To me, some of the most interesting bits of history are the coincidences and the randomness that can occur. When I was reading the biography of Marie Antoinette by Antonia Fraser, I was intrigued to hear the Madame Tussaud, she of the famous wax museums, was tasked with creating a wax model of the recently executed Marie Antoinette. It seemed like such a random little curiosity-fact; it sat in the back of my head for years, so when I noted the historical-fiction Madame Tussaud, by Michelle Moran, I was intrigued and wanted to know more.
In the late 1780s,
Paris was a seething collection of the extremely poor and the extremely rich; the poor were over-taxed, under-fed, and had no voice in the direction of the nation (which, don’t get your knickers in a knot, was kind of the standard of the era, though it was pretty bad in ). The result was the growth of a movement for change; inspired by the recent American Revolution, Parisians rose up against the monarchy to demand equality as humans and in their rights. It did not end well; the king and queen lost their heads, the people turned against each other, and the provisional government (and I call them that because I personally see them as usurpers without any real authority other than torches and pitchforks) began executing people en mass for a wide variety of suspicions and malicious intent, without a lot of cause (this is know as The Terror in French history). France
Moran’s work tells the story of Marie Grosholtz, beginning in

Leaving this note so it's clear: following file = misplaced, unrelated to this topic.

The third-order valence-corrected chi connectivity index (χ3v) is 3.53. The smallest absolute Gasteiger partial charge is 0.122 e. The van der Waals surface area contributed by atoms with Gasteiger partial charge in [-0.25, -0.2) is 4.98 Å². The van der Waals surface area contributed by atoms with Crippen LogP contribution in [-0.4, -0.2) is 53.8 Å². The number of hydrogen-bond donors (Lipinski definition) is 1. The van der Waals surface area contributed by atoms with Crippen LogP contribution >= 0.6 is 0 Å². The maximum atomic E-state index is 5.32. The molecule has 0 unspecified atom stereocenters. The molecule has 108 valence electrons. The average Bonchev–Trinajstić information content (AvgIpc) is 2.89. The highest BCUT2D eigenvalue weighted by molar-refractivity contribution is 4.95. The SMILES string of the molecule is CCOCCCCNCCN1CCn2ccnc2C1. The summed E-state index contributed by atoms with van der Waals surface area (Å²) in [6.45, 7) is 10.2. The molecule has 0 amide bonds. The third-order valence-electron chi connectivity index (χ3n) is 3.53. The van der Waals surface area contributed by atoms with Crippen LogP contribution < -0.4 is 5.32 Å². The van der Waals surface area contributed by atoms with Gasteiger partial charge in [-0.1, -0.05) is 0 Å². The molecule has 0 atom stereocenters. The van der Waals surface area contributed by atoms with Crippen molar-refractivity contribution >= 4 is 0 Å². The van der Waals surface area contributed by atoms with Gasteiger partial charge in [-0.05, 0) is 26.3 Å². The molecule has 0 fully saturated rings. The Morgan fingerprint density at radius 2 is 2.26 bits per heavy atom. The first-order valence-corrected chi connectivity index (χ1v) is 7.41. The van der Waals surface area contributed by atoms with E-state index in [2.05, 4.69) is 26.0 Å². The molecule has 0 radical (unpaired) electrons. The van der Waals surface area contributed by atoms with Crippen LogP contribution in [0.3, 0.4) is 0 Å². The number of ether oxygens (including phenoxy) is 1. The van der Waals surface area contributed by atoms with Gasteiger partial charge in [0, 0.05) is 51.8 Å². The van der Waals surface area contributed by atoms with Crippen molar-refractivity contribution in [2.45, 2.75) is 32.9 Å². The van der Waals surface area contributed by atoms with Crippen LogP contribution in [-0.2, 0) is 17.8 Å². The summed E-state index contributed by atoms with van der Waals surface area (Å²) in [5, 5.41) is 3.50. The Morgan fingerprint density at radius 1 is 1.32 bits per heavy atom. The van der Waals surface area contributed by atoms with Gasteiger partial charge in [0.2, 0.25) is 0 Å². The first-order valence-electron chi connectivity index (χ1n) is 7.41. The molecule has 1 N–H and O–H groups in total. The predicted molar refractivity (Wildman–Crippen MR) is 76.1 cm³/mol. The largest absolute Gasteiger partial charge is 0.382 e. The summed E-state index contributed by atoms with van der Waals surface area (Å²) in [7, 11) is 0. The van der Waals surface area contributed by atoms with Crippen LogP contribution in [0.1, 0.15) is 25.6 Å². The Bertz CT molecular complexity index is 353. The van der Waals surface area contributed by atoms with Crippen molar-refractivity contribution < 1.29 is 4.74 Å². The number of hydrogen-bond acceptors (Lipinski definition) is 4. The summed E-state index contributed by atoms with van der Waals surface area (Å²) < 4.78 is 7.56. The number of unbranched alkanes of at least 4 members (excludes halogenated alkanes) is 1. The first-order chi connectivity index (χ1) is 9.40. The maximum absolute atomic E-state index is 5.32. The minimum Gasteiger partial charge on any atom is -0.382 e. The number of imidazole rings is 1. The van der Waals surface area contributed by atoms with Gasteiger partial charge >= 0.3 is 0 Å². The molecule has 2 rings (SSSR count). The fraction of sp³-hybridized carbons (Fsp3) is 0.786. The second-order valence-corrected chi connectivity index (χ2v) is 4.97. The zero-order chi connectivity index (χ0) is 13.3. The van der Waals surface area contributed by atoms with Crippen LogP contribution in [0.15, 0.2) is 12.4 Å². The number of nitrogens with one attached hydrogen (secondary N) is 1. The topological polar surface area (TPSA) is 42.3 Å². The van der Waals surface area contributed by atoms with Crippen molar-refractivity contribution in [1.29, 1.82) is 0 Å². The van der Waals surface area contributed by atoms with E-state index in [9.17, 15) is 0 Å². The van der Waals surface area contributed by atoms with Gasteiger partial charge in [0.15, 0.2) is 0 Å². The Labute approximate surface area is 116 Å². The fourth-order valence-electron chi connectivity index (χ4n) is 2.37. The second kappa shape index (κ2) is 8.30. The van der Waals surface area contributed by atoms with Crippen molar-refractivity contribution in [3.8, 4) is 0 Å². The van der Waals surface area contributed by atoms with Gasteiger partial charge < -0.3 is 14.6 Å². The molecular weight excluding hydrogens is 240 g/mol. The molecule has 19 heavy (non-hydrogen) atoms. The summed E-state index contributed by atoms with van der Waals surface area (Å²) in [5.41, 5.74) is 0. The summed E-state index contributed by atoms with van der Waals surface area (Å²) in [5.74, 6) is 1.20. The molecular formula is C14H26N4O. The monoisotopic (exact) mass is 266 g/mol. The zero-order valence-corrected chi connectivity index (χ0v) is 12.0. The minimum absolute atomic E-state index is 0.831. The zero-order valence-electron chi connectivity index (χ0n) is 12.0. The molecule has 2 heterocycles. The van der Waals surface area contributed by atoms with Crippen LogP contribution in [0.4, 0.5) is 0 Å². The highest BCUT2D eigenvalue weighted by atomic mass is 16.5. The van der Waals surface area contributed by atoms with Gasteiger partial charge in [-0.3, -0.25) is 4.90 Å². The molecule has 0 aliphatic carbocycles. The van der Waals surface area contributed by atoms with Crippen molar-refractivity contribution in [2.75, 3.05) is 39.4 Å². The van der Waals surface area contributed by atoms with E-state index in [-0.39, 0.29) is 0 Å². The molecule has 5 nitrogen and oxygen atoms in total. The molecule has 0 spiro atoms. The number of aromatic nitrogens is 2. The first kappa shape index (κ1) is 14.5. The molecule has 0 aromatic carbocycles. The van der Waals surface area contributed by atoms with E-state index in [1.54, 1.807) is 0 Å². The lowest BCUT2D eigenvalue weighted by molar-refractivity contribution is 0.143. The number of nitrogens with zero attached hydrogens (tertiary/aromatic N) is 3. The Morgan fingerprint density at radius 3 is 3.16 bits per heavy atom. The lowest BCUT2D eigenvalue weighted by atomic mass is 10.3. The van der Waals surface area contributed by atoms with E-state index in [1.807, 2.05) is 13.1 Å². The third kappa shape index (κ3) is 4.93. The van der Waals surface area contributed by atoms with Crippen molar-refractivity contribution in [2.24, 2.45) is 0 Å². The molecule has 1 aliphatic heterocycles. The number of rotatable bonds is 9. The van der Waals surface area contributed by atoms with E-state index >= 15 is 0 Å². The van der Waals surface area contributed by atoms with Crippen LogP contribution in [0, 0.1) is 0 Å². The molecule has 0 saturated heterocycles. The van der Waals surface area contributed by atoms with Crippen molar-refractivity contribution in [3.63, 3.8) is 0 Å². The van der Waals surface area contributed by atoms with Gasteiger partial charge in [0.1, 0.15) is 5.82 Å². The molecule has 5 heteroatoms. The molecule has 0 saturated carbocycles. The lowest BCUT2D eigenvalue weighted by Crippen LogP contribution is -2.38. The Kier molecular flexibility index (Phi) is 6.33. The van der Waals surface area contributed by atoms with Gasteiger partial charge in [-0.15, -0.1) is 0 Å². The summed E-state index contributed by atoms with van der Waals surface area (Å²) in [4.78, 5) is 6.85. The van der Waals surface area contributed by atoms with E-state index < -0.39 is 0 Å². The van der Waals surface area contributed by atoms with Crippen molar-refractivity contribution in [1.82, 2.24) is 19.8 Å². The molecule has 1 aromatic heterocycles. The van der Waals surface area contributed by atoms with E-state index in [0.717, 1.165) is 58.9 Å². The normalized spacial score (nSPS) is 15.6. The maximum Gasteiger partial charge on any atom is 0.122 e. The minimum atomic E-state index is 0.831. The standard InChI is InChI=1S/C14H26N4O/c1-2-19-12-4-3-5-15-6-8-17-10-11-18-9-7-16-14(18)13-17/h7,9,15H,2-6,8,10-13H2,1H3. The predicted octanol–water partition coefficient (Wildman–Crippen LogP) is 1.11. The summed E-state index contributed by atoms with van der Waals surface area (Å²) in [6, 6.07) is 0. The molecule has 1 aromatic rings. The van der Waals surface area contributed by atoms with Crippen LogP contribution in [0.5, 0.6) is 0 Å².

the early days of the French Revolution. Marie has apprenticed with her adoptive father for years to learn how to model wax figures, and how to make a business out of it. Their Palais de Cire is a popular place for the leaders of the French revolution to meet and discuss the issues before the Revolution begins and in its early days, and so Marie is exposed to all the pertinent movers and shakers of the day. As the Revolution proceeds, her family and friends are caught up in the horror of it all; Marie is forced to do what she can to survive, while watching those around her engage with the new realities of 1790s Paris. Marie’s family’s philosophy is to appear as Patriots and Royalists as the situation requires, but to be Survivalists at the end of the day – it’s a course of action that stands them in good stead. Paris
While Moran’s work is set on the back-drop of the French Revolution, she does an amazing job of creating personalities and character traits for the historical figures that make up the bulk of her story. Her characters are engaging and dynamic, and completely believable; from Robespierre to the Princesse Royale, Moran tackles each of the main players of the French Revolution, and takes them out of the history books and imbues them with a sense of living humanity.
While this period of history isn’t my forté, I know enough about it to recognize that this book is well-researched and respects the era it is representing. Peppered throughout the work are quotes from contemporary journals and treaties, the philosophy of the French Revolution runs throughout the actions of the main characters, and the feel of the uncertainty and terror of the age is palpable. In some works of historical fiction, it’s easy to spot where an author had a specific historical source they wanted to incorporate into their story; often times, this type of thing is introduced ham-fistedly and ruins the flow of the work. But Moran never has this problem; all her sources and research flows effortlessly into a fictionalized account of a well-known historical event.
So, final verdict? Read this book. If you’re uninformed about the French Revolution, it’s an incredibly well-written story set against a lot of factual evidence. If you are familiar with this period of history, it’s an interesting and novel view of the period, as it doesn’t really take sides, other than to come down on the side of humanity. Moran has written several other works about other women in history, and I’ll be looking to pick them up in the future, and what better recommendation can I give than that?